New GPU Computing Collaboration Network for Scientists, Researchers, and Developers Launches at SC09
The Coordinated Science Laboratory, home of the first CUDA Center of Excellence, today announced the launch of a new network of research communities designed to foster collaboration among scientists, researchers, and developers utilizing GPU computing.
The GPU Computing Collaboration Network was announced at SC09 in Portland, Oregon.
Members of this network will communicate with each other within and across communities using an interactive website -- gpucomputing.net. This network will serve a broad array of user-driven communities across the wide range of areas in which GPU computing is beneficial: from medical imaging and financial modeling to fluid dynamics and video processing. The need for such networked communities arises from the dramatic growth of GPU computing worldwide. GPU computing refers to the use of GPUs (graphics processing units) for scientific and engineering applications and research in a heterogeneous computing environment.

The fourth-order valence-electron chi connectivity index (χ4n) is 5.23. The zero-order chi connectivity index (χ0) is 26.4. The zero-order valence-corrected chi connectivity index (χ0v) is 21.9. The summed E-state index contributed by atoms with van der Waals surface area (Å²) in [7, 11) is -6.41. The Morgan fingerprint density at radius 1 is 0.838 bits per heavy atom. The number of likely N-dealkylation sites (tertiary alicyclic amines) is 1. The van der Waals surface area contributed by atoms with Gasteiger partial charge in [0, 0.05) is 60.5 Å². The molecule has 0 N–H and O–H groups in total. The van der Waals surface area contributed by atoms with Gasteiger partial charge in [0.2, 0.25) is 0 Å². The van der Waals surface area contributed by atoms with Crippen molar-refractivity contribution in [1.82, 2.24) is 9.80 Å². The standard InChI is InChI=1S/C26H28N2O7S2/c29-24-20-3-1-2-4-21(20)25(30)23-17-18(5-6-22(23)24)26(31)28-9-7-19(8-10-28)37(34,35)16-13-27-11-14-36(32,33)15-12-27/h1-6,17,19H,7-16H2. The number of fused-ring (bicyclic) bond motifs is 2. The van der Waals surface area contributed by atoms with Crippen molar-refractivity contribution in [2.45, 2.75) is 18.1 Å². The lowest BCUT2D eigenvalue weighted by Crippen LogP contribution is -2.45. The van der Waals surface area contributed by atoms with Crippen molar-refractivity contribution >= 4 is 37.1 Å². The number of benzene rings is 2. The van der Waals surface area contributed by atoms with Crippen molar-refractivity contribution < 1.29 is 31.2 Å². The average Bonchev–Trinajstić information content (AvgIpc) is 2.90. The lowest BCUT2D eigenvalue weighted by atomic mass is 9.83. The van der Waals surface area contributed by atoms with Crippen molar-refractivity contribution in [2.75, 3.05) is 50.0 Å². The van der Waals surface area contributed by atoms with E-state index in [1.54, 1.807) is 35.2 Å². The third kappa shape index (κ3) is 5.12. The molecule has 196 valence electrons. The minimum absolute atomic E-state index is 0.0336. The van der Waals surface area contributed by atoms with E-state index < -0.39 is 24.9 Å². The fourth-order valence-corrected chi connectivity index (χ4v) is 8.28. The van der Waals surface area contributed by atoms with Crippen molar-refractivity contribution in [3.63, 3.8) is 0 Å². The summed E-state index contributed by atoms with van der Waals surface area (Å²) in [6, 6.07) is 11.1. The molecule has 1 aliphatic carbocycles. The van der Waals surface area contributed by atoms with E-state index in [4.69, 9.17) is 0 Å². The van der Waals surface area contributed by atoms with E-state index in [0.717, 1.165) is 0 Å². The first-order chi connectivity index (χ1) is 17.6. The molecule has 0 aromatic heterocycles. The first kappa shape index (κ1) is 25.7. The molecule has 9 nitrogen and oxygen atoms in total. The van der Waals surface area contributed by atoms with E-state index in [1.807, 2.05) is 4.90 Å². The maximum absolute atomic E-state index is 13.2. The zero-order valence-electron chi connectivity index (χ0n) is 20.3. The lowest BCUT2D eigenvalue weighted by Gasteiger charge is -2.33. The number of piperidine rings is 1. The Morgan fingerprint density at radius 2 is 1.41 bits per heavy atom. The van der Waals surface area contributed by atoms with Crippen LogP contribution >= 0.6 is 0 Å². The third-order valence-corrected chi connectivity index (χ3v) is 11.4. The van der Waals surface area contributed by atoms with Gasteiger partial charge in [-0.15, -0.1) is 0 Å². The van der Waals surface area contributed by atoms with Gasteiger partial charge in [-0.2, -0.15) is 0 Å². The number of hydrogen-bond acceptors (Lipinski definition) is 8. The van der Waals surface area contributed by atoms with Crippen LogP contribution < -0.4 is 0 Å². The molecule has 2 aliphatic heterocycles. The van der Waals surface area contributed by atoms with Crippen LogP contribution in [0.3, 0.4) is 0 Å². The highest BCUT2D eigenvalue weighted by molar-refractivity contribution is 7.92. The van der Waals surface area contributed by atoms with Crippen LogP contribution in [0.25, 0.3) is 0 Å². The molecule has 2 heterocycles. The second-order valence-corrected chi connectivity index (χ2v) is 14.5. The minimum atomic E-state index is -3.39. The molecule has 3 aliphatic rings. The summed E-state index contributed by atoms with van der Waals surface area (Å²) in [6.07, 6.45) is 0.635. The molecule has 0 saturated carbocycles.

The website will be structured by application domains, enabling users to access colleagues, findings, data, forums, and news items in their own fields of research, with ready access to other communities and application domains. Community resources, on the other hand, will be completely integrated, thus encouraging interdisciplinary collaborations.
The site is open to all for top-level viewing, but membership is required for participation in the communities. Students and researchers with “.edu” email addresses are automatically accepted as members, while others can request membership simply by being referred by an existing member.
Participants in the CUDA Centers of Excellence (CCOEs), sponsored by NVIDIA, will be active in the network, in recognition of their institutions’ work at the forefront of massively parallel computing research. CUDA Centers of Excellence include University of Illinois at Urbana-Champaign, University of Tennessee, Harvard University, and University of Utah in the US; Cambridge University in Europe; Institute of Process Engineering (IPE) at the Chinese Academy of Sciences (CAS) and Tsinghua University in China; and National Taiwan University in Taiwan.